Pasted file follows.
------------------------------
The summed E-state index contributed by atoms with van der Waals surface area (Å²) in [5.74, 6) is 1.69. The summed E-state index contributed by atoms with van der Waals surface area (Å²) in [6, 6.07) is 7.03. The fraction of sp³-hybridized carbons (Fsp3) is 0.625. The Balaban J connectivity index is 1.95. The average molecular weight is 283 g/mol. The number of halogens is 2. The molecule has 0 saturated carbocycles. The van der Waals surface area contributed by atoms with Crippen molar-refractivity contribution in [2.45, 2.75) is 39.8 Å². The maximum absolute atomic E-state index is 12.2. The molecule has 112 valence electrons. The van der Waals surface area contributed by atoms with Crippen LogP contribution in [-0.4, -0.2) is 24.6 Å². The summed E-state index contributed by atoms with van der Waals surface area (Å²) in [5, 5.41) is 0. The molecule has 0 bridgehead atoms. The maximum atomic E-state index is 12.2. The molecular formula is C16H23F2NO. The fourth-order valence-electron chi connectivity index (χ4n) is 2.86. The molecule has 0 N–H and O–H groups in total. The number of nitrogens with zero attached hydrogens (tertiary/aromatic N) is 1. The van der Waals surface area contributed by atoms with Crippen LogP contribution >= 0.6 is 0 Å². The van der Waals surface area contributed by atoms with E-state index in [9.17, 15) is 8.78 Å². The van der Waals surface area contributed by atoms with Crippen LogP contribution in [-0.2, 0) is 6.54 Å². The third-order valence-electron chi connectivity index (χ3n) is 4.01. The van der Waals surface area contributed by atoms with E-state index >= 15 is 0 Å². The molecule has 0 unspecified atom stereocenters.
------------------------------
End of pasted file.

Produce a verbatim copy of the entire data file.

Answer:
The summed E-state index contributed by atoms with van der Waals surface area (Å²) in [5.74, 6) is 1.69. The summed E-state index contributed by atoms with van der Waals surface area (Å²) in [6, 6.07) is 7.03. The fraction of sp³-hybridized carbons (Fsp3) is 0.625. The Balaban J connectivity index is 1.95. The average molecular weight is 283 g/mol. The number of halogens is 2. The molecule has 0 saturated carbocycles. The van der Waals surface area contributed by atoms with Crippen molar-refractivity contribution in [2.45, 2.75) is 39.8 Å². The maximum absolute atomic E-state index is 12.2. The molecule has 112 valence electrons. The van der Waals surface area contributed by atoms with Crippen LogP contribution in [-0.4, -0.2) is 24.6 Å². The summed E-state index contributed by atoms with van der Waals surface area (Å²) in [5, 5.41) is 0. The molecule has 0 bridgehead atoms. The maximum atomic E-state index is 12.2. The molecular formula is C16H23F2NO. The fourth-order valence-electron chi connectivity index (χ4n) is 2.86. The molecule has 0 N–H and O–H groups in total. The number of nitrogens with zero attached hydrogens (tertiary/aromatic N) is 1. The van der Waals surface area contributed by atoms with Crippen LogP contribution >= 0.6 is 0 Å². The van der Waals surface area contributed by atoms with E-state index in [9.17, 15) is 8.78 Å². The van der Waals surface area contributed by atoms with Crippen LogP contribution in [-0.2, 0) is 6.54 Å². The third-order valence-electron chi connectivity index (χ3n) is 4.01. The van der Waals surface area contributed by atoms with E-state index >= 15 is 0 Å². The molecule has 0 unspecified atom stereocenters.